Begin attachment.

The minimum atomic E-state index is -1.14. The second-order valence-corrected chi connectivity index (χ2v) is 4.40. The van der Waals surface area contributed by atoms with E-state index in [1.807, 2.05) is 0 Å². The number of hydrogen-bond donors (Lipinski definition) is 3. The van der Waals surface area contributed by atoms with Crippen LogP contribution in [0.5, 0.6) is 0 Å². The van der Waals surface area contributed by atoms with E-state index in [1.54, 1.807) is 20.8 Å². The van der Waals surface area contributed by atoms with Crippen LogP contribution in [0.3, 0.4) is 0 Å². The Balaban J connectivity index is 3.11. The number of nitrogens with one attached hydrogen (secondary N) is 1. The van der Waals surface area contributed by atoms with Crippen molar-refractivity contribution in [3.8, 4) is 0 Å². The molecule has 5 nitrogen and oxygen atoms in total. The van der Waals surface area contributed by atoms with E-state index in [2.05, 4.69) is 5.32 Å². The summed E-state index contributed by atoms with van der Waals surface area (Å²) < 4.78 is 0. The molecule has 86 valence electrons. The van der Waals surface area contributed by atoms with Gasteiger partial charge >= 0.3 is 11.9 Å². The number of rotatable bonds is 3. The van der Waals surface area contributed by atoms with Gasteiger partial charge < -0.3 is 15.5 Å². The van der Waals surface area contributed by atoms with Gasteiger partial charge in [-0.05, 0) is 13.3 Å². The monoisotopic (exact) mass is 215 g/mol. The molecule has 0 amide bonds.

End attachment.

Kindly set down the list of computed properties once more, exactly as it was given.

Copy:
The minimum atomic E-state index is -1.14. The second-order valence-corrected chi connectivity index (χ2v) is 4.40. The van der Waals surface area contributed by atoms with E-state index in [1.807, 2.05) is 0 Å². The number of hydrogen-bond donors (Lipinski definition) is 3. The van der Waals surface area contributed by atoms with Crippen LogP contribution in [0.5, 0.6) is 0 Å². The van der Waals surface area contributed by atoms with E-state index in [1.54, 1.807) is 20.8 Å². The van der Waals surface area contributed by atoms with Crippen LogP contribution in [0.3, 0.4) is 0 Å². The Balaban J connectivity index is 3.11. The number of nitrogens with one attached hydrogen (secondary N) is 1. The van der Waals surface area contributed by atoms with Crippen molar-refractivity contribution in [3.8, 4) is 0 Å². The molecule has 5 nitrogen and oxygen atoms in total. The van der Waals surface area contributed by atoms with E-state index in [2.05, 4.69) is 5.32 Å². The summed E-state index contributed by atoms with van der Waals surface area (Å²) < 4.78 is 0. The molecule has 86 valence electrons. The van der Waals surface area contributed by atoms with Gasteiger partial charge >= 0.3 is 11.9 Å². The number of rotatable bonds is 3. The van der Waals surface area contributed by atoms with Gasteiger partial charge < -0.3 is 15.5 Å². The van der Waals surface area contributed by atoms with Gasteiger partial charge in [-0.05, 0) is 13.3 Å². The monoisotopic (exact) mass is 215 g/mol. The molecule has 0 amide bonds.